The Lost Dragon
That night, I sneaked Zhu into my bedroom. I didn’t want my parents to freak out over a dragon, but I also didn’t want her to live in the bottle. I poured her into a fish tank beside my bed. She transformed into a smaller form of herself. She chased an angel fish behind a fake treasure chest, then swam to the surface.
“This is an incredible world,” she said. “You have so much water here.”
“Tomorrow, I can show you how I can fill up a sink full of water to wash dishes,” I joked.
“Thank you, Hailey.” She flipped on her back and floated.
The next morning, I waited until my parents left for work to bring the dragon out. She watched the water run from the kitchen sink faucet. I offered her jook, the Chinese porridge Mom made for breakfast, but Zhu scrunched her face at the fishy smell.
“Do you have the sweet treats from yesterday?” she asked.
“My Grandpa said don’t be scared of something new. It might be the start of your next great adventure.”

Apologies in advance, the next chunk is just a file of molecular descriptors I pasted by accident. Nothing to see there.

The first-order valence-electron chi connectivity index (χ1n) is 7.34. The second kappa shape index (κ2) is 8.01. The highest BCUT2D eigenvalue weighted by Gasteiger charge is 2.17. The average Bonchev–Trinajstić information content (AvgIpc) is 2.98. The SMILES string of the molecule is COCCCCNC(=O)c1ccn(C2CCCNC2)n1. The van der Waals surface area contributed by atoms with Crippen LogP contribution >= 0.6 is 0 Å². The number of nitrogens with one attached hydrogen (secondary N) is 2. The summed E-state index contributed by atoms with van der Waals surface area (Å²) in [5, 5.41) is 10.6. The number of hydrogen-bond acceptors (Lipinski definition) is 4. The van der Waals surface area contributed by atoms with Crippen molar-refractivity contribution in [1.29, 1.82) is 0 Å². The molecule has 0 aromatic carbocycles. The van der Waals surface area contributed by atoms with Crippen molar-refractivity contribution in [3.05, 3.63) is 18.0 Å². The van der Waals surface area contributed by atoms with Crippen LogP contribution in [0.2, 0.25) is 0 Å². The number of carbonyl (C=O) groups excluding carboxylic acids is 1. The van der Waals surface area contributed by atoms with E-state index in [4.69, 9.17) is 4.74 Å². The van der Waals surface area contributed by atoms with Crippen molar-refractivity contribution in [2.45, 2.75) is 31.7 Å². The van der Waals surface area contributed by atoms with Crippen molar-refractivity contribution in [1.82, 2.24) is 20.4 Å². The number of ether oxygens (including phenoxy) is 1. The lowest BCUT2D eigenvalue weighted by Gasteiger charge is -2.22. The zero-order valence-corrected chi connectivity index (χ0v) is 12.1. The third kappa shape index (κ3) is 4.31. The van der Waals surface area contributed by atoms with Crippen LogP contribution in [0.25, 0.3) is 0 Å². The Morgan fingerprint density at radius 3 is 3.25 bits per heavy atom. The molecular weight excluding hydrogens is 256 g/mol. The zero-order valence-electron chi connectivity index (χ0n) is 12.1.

She nodded and licked the white porridge in the bowl. She smiled.
“See? Not so bad.”
She raised her head and sniffed the air. “Oh, I smell the chewy worms.”
“Outside!” She skittered of the kitchen.
“Wait!” I chased her out of the house.
In the front yard, Kyle leaned against a tree with the baggie of chewy worms. He watched the older neighbourhood kids play road hockey. Before I could stop her, Zhu rushed outside like a playful puppy after her owner. The kids dropped their hockey sticks and stared at the giant creature now begging for treats from Kyle.
I skidded to a stop on the porch. No one said a thing. Zhu lowered her giant horse-like head and whimpered at Kyle’s feet. He fished a green treat out of the baggie and dangled it over her mouth. She snatched the candy between her teeth and scampered toward the house.
The kids rushed the house asking a thousand questions. “What is that thing? Where did it come from? Can we pet it? What’s with the bag of candy?”
I held up my hands to the calm everyone down. “She won’t hurt anyone. She’s a Chinese dragon. She loves chewy worms.”
Zhu purred loudly and dropped her head for the kids to stroke her scaly mane. Everyone crowded around her for their turn to touch her. Though they had never seen a dragon before, the kids were more curious than afraid.
Suddenly, a screech came from across the street. Mrs. Evans, in a housecoat and curlers, stabbed a gnarly finger at Zhu. “What is that creature?!”
More people came out of their houses while Mrs. Evans began dialling on her smartphone. The adults ran toward my house. We had to hide Zhu now.